NewsProject: Drive Safer


Madison's mayor says Vision Zero goals are creating safer streets in state's capital city

"We're not at zero yet, but we are moving in the right direction," said Madison Mayor Satya Rhodes-Conway.
Madison Vision Zero
Posted at 4:53 PM, Jan 13, 2023
and last updated 2023-01-13 19:32:24-05

MADISON, Wis. — Milwaukee and Madison are both on a mission to achieve Vision Zero. That's the goal to have zero traffic-related deaths or injuries within the next 15 years.

The initiative was launched in Milwaukee this past summer. It was launched in Madison in 2020.

TMJ4's Ryan Jenkins traveled to Madison to learn about that city's successes and challenges in achieving this goal over the past few years.

"We're not at zero yet, but we are moving in the right direction," said Madison Mayor Satya Rhodes-Conway. She said the city is making significant progress.

"You have to use all the tools in the toolbox," said Rhodes-Conway

Similar to the work happening in Milwaukee, leaders in Madison are focused on three pillars: Education, Enforcement and Engineering.

CREATING SAFER STREETS: Vision Zero aims to eliminate traffic-related deaths and serious injuries in Milwaukee by 2037

On the education front, the mayor says city leaders are focused on making a connection with the public while spreading their Vision Zero message.

"We actually have a series of Vision Zero ads. You can probably most prominently see them on our buses," said Rhodes-Conway.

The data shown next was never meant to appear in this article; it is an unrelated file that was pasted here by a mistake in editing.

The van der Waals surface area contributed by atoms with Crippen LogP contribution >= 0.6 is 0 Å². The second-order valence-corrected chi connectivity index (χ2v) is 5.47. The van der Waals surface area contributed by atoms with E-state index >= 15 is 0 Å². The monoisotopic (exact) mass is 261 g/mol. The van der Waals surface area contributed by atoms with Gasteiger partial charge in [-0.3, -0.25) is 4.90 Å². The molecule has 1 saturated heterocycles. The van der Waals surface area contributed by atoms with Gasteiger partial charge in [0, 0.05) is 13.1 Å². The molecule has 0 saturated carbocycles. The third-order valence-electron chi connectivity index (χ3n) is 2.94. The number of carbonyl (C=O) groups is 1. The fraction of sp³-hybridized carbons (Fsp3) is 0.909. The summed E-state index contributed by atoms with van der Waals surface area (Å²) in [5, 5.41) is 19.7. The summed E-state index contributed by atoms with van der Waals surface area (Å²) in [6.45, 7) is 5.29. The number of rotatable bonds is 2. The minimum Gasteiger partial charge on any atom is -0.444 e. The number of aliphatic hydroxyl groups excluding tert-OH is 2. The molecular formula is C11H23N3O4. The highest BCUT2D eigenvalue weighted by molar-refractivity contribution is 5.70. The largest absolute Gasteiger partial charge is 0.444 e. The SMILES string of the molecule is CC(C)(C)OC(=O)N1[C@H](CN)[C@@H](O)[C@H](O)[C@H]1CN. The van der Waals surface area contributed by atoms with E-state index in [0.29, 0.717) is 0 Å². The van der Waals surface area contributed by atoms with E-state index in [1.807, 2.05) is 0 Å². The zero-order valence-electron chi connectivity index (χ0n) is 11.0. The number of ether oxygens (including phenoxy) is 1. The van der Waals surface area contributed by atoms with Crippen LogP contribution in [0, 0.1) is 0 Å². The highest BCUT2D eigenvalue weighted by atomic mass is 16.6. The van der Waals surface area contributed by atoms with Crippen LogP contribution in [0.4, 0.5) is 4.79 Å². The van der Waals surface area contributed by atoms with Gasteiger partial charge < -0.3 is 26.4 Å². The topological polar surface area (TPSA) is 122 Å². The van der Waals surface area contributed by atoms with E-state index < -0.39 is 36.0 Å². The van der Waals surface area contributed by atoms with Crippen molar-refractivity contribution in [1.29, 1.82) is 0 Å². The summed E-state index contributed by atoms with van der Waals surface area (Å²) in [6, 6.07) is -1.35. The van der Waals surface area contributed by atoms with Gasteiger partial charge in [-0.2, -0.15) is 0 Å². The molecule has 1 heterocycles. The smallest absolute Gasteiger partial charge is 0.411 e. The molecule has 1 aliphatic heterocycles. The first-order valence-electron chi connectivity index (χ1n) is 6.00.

When it comes to enforcement, the Mayor said the city uses a data-driven approach to find out where increased patrols should happen.

"Our police department has paid special attention to some of the corridors where we see the worst speeding and has written exponentially more tickets than they have in the past," said Rhodes-Conway.

And on the topic of engineering, the work is ongoing.

"We have the flashing pedestrian beacons, we're improving the timing on stoplights and then we're literally changing the concrete," said Rhodes-Conway.

The mayor also said she has noticed a bit of a culture shift since launching Vision Zero two years ago. The commitment to the three pillars is paying off.

"The worst offenders, the cars that are going the fastest are slower than they used to be. The median speed hasn't changed that much but the outliers are not nearly as bad,"

While Mayor Rhodes-Conway calls the beginning of this initiative "successful," she said that one of the biggest challenges continues to be earning buy-in from everyday drivers.

"People do not like to feel like they're not safe. I think with what people struggle with a little bit more is to realize the ways they contribute to the situation not being safe and that's what we try to raise people's awareness on," she said.

So, while the goal of zero traffic-related deaths and injuries is a big one, when it's centered around a combination of short and long-term strategies, Madison is proof that progress can be made over time and can happen relatively quickly.

"It may take us a while to get there, but there are cities around the country that have achieved it and I believe Madison can - I believe Milwaukee can - if we put in the effort to achieve it," said Rhodes-Conway.

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